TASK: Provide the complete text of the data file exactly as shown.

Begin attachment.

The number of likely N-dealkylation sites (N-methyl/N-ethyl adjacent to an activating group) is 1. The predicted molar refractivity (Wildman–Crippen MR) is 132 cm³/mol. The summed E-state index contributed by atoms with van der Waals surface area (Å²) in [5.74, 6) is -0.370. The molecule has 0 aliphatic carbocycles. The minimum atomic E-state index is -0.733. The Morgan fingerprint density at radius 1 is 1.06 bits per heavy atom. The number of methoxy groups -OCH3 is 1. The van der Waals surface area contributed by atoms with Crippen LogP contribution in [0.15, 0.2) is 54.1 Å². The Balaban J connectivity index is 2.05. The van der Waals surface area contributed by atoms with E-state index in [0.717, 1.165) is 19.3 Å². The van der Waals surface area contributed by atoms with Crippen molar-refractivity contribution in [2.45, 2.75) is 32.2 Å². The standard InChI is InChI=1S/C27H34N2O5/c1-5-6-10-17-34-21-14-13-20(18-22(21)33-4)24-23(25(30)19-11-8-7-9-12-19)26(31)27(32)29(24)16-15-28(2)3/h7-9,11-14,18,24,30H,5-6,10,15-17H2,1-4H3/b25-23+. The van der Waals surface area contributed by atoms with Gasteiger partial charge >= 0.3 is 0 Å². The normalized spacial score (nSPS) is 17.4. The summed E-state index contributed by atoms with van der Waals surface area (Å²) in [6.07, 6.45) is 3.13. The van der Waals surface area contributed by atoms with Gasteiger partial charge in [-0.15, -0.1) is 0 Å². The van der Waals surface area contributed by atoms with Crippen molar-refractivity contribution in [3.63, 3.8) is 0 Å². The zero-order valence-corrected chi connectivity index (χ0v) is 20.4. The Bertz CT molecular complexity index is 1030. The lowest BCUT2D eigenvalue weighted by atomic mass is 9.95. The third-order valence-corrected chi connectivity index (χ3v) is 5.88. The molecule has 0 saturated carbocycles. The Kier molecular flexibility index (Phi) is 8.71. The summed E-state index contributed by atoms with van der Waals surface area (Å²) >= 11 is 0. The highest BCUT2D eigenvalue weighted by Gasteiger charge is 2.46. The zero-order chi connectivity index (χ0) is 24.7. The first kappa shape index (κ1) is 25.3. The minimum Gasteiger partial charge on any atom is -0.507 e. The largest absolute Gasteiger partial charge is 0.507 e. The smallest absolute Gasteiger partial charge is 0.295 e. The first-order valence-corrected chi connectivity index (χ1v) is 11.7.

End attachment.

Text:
The number of likely N-dealkylation sites (N-methyl/N-ethyl adjacent to an activating group) is 1. The predicted molar refractivity (Wildman–Crippen MR) is 132 cm³/mol. The summed E-state index contributed by atoms with van der Waals surface area (Å²) in [5.74, 6) is -0.370. The molecule has 0 aliphatic carbocycles. The minimum atomic E-state index is -0.733. The Morgan fingerprint density at radius 1 is 1.06 bits per heavy atom. The number of methoxy groups -OCH3 is 1. The van der Waals surface area contributed by atoms with Crippen LogP contribution in [0.15, 0.2) is 54.1 Å². The Balaban J connectivity index is 2.05. The van der Waals surface area contributed by atoms with E-state index in [0.717, 1.165) is 19.3 Å². The van der Waals surface area contributed by atoms with Crippen molar-refractivity contribution in [2.45, 2.75) is 32.2 Å². The standard InChI is InChI=1S/C27H34N2O5/c1-5-6-10-17-34-21-14-13-20(18-22(21)33-4)24-23(25(30)19-11-8-7-9-12-19)26(31)27(32)29(24)16-15-28(2)3/h7-9,11-14,18,24,30H,5-6,10,15-17H2,1-4H3/b25-23+. The van der Waals surface area contributed by atoms with Gasteiger partial charge >= 0.3 is 0 Å². The normalized spacial score (nSPS) is 17.4. The summed E-state index contributed by atoms with van der Waals surface area (Å²) in [6.07, 6.45) is 3.13. The van der Waals surface area contributed by atoms with Gasteiger partial charge in [-0.15, -0.1) is 0 Å². The van der Waals surface area contributed by atoms with Crippen molar-refractivity contribution in [3.63, 3.8) is 0 Å². The zero-order valence-corrected chi connectivity index (χ0v) is 20.4. The Bertz CT molecular complexity index is 1030. The lowest BCUT2D eigenvalue weighted by atomic mass is 9.95. The third-order valence-corrected chi connectivity index (χ3v) is 5.88. The molecule has 0 saturated carbocycles. The Kier molecular flexibility index (Phi) is 8.71. The summed E-state index contributed by atoms with van der Waals surface area (Å²) >= 11 is 0. The highest BCUT2D eigenvalue weighted by Gasteiger charge is 2.46. The zero-order chi connectivity index (χ0) is 24.7. The first kappa shape index (κ1) is 25.3. The minimum Gasteiger partial charge on any atom is -0.507 e. The largest absolute Gasteiger partial charge is 0.507 e. The smallest absolute Gasteiger partial charge is 0.295 e. The first-order valence-corrected chi connectivity index (χ1v) is 11.7.